Thursday, January 10, 2013

My Life with Alzheimer's

I know a DD post is usually in jest, slightly irreverent, and always directionally challenged, but every once in a while it’s difficult to even front the mood. Fair warning: this is one of those times.

So why am I posting this? Because there’s a chance that someone, somewhere, will read it and find it helpful.

My mother has Alzheimer’s.

We’re not talking forgetting things every once in awhile. We passed that point years ago, long before we realized there was anything wrong. She lives with us, in an in-law apt in the basement, and we are at the point where she has an aide 5 days a week. Thankfully, she took out a long-term care policy when my dad did, though his proved to be useless. Hers is a Godsend. She also rarely gets agitated, and only wanders from stores, never from home - yet. It’s important that these facts be known before going on because every case is different, and so is everyone’s journey.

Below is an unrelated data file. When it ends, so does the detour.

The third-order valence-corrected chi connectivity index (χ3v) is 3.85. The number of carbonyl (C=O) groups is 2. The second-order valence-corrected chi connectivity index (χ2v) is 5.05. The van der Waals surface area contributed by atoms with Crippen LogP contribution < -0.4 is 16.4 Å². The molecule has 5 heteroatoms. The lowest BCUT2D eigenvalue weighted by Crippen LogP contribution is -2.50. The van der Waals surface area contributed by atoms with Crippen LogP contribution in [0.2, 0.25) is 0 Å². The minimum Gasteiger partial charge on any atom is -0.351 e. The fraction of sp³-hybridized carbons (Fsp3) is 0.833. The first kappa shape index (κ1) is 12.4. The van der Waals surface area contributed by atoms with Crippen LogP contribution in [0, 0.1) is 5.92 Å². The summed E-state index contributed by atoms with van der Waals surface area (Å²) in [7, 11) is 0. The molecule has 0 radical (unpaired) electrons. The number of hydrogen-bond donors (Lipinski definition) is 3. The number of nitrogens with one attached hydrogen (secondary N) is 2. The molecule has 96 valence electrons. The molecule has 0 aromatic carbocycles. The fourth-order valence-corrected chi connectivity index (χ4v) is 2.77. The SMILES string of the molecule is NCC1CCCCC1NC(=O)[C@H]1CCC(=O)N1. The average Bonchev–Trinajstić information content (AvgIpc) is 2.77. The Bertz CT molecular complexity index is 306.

Here’s what I’ve learned on our journey so far:

Being a caregiver doesn’t give you legal rights, even if you are a family member with power of attorney
You know when you see on the news that someone who never should have been behind the wheel has an accident, and everyone shakes their head and wonders where the person’s family was that they let it get to that point? I understand that now. It could mean the family was trying, but their hands were legally tied. It took over a year of constant phone calls to have mom’s license taken away. I don’t know if it’s the same in every state, but Mass was all about her right to keep it. It took a filing by her Dr. for the RMV to even consider giving her a test when her renewal came up, and that was a hard win. By that point mom declined, knowing darn well she wouldn’t pass. Meanwhile, it was an entire year of not knowing if this time behind the wheel would be the time she killed herself - or worse, someone else.

Despite what you hear about early detection being imperative, Alz’s is a process of elimination disease